Modularity and directionality in genetic interaction maps

Ariel Jaimovich, Ruty Rinott, Maya Schuldiner*, Hanah Margalit, Nir Friedman

*Corresponding author for this work

Research output: Contribution to journalArticlepeer-review

27 Scopus citations


Motivation: Genetic interactions between genes reflect functional relationships caused by a wide range of molecular mechanisms. Large-scale genetic interaction assays lead to a wealth of information about the functional relations between genes. However, the vast number of observed interactions, along with experimental noise, makes the interpretation of such assays a major challenge. Results: Here, we introduce a computational approach to organize genetic interactions and show that the bulk of observed interactions can be organized in a hierarchy of modules. Revealing this organization enables insights into the function of cellular machineries and highlights global properties of interaction maps. To gain further insight into the nature of these interactions, we integrated data from genetic screens under a wide range of conditions to reveal that more than a third of observed aggravating (i.e. synthetic sick/lethal) interactions are unidirectional, where one gene can buffer the effects of perturbing another gene but not vice versa. Furthermore, most modules of genes that have multiple aggravating interactions were found to be involved in such unidirectional interactions. We demonstrate that the identification of external stimuli that mimic the effect of specific gene knockouts provides insights into the role of individual modules in maintaining cellular integrity. Availability: We designed a freely accessible web tool that includes all our findings, and is specifically intended to allow effective browsing of our results ( Contact:;; Supplementary information: Supplementary data are available at Bioinformatics online.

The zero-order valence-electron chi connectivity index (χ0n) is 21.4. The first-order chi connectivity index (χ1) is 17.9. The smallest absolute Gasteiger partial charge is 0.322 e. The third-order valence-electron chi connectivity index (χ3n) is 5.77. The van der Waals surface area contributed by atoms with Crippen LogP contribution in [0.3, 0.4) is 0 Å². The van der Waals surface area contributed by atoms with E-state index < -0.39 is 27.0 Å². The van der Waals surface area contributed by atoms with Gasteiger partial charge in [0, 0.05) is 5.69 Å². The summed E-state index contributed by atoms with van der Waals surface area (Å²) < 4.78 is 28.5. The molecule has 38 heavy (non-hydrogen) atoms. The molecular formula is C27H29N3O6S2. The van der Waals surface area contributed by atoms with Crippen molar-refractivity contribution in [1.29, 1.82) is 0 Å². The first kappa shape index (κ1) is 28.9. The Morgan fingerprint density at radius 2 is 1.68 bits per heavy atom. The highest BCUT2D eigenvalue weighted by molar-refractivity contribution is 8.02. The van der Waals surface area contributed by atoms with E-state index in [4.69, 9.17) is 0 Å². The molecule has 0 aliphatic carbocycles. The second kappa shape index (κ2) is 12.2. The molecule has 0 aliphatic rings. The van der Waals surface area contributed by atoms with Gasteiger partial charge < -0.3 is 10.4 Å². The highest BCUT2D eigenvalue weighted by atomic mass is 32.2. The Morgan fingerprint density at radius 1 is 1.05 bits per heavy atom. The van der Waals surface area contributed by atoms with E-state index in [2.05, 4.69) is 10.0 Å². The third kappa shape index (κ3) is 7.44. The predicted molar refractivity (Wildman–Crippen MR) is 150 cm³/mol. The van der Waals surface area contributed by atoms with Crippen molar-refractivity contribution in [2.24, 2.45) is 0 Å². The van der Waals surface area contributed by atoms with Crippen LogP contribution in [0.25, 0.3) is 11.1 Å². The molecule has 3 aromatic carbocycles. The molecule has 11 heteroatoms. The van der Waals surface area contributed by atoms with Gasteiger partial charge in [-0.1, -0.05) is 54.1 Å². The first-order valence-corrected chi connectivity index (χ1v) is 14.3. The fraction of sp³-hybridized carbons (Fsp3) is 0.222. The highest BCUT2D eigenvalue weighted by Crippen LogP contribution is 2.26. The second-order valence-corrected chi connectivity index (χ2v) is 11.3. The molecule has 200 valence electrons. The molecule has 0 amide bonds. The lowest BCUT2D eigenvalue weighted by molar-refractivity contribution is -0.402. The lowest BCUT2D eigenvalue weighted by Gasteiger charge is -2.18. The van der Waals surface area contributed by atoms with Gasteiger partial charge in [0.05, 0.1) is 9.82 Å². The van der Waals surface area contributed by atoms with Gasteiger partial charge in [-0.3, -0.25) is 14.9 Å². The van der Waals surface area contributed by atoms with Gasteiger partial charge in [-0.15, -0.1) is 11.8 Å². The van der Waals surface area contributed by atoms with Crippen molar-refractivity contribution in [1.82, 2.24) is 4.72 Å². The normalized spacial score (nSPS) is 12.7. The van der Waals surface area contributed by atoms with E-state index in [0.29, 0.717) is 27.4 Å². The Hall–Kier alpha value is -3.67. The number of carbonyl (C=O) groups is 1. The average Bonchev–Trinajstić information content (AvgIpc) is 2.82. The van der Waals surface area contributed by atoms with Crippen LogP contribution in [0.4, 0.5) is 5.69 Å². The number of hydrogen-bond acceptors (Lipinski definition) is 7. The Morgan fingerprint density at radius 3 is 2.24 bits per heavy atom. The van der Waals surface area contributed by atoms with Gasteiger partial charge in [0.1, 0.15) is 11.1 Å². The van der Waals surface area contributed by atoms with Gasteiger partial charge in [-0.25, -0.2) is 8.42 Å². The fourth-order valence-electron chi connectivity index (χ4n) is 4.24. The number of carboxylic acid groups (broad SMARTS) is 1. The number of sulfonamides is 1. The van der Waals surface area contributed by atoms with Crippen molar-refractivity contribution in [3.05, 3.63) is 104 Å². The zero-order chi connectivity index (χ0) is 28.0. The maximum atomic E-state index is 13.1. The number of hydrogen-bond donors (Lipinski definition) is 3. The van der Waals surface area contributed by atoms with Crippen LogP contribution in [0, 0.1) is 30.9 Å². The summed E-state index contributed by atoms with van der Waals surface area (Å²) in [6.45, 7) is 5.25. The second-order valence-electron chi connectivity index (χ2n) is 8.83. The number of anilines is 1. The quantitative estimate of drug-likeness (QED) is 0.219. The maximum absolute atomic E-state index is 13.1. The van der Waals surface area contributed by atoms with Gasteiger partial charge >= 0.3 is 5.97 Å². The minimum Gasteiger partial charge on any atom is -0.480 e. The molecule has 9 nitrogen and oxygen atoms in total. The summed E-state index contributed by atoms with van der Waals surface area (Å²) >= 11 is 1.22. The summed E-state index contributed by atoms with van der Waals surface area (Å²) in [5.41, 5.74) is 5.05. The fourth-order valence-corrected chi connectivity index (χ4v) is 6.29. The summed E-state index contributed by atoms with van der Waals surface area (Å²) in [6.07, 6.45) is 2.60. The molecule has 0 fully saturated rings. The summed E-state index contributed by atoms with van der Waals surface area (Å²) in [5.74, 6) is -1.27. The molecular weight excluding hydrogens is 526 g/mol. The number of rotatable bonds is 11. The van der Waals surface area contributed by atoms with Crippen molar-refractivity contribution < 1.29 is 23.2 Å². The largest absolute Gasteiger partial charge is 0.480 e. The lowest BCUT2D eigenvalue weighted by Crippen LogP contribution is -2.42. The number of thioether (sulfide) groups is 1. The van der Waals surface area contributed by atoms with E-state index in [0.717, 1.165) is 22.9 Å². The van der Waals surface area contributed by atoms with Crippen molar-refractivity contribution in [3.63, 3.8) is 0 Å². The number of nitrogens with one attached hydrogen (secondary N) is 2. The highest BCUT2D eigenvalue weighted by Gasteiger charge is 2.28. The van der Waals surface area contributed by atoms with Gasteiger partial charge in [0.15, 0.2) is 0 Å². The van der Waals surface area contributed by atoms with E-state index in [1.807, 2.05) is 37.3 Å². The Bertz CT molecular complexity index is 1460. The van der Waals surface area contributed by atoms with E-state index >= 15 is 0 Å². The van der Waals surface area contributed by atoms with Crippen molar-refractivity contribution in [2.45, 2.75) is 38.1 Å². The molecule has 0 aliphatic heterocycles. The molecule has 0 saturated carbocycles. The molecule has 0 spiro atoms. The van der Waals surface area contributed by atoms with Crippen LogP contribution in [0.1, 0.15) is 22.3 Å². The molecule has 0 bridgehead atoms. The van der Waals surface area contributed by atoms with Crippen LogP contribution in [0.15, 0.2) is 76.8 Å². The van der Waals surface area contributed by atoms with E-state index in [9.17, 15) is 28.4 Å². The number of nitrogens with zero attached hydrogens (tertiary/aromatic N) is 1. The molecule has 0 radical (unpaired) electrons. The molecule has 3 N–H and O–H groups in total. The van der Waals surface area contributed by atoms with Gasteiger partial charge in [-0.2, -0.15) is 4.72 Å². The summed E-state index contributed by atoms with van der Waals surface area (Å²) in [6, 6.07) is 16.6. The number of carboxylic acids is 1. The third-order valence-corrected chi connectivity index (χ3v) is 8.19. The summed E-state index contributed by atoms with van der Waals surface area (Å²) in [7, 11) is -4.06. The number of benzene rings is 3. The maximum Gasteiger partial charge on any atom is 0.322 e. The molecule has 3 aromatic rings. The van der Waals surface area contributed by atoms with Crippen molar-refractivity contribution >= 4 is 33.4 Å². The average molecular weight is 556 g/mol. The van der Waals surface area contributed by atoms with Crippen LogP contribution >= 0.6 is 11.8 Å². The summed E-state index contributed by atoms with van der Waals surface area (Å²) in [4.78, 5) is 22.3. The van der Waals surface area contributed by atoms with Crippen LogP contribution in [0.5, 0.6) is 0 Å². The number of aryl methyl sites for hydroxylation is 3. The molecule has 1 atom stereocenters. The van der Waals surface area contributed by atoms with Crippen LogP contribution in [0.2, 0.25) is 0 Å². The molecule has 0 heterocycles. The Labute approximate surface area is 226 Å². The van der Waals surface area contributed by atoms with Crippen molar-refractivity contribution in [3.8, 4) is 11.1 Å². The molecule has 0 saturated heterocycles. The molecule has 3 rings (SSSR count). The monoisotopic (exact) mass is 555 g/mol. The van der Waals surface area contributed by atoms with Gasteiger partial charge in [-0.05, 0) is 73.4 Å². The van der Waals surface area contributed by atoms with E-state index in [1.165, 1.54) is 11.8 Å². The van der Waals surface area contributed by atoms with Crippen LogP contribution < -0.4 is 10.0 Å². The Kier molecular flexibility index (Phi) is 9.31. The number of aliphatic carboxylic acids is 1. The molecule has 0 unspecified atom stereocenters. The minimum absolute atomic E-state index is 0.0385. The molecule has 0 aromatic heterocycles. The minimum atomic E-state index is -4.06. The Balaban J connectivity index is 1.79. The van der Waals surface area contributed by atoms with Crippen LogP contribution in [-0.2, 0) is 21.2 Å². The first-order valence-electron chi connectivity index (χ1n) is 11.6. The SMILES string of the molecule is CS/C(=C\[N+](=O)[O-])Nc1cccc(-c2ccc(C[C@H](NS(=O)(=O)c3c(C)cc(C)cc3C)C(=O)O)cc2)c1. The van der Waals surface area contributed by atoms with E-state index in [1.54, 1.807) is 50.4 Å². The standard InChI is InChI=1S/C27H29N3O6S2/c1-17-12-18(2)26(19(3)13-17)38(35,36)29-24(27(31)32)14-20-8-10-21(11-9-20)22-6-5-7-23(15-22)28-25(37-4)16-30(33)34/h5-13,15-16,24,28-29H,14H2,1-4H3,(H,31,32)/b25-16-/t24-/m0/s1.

Original languageAmerican English
Article numberbtq197
Pages (from-to)i228-i236
Issue number12
StatePublished - 1 Jun 2010

Bibliographical note

Funding Information:
Funding: Eshkol fellowship from the Israeli Ministry of Science (to A.J.); Rudin Foundation (to R.R.); Human Frontiers Science Program Career Development Award (to M.S.); European Union grant 3D-Repertoire, contract number LSHG-CT-2005-512028 (to H.M.); National Institutes of Health grant 1R01CA119176-01 (to N.F.).


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